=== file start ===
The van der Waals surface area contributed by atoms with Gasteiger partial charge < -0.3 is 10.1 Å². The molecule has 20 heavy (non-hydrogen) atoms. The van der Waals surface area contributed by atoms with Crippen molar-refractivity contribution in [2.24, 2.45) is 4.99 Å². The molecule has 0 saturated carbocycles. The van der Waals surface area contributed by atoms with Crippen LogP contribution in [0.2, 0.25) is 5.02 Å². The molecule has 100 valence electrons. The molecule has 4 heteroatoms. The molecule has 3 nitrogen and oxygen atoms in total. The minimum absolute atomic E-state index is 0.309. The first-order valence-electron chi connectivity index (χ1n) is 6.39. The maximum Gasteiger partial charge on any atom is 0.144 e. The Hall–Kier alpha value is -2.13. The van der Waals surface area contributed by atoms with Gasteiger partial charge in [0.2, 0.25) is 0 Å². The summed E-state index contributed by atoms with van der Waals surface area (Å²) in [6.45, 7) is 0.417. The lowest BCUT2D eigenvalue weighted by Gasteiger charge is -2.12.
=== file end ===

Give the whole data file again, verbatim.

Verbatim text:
The van der Waals surface area contributed by atoms with Gasteiger partial charge < -0.3 is 10.1 Å². The molecule has 20 heavy (non-hydrogen) atoms. The van der Waals surface area contributed by atoms with Crippen molar-refractivity contribution in [2.24, 2.45) is 4.99 Å². The molecule has 0 saturated carbocycles. The van der Waals surface area contributed by atoms with Crippen LogP contribution in [0.2, 0.25) is 5.02 Å². The molecule has 100 valence electrons. The molecule has 4 heteroatoms. The molecule has 3 nitrogen and oxygen atoms in total. The minimum absolute atomic E-state index is 0.309. The first-order valence-electron chi connectivity index (χ1n) is 6.39. The maximum Gasteiger partial charge on any atom is 0.144 e. The Hall–Kier alpha value is -2.13. The van der Waals surface area contributed by atoms with Gasteiger partial charge in [0.2, 0.25) is 0 Å². The summed E-state index contributed by atoms with van der Waals surface area (Å²) in [6.45, 7) is 0.417. The lowest BCUT2D eigenvalue weighted by Gasteiger charge is -2.12.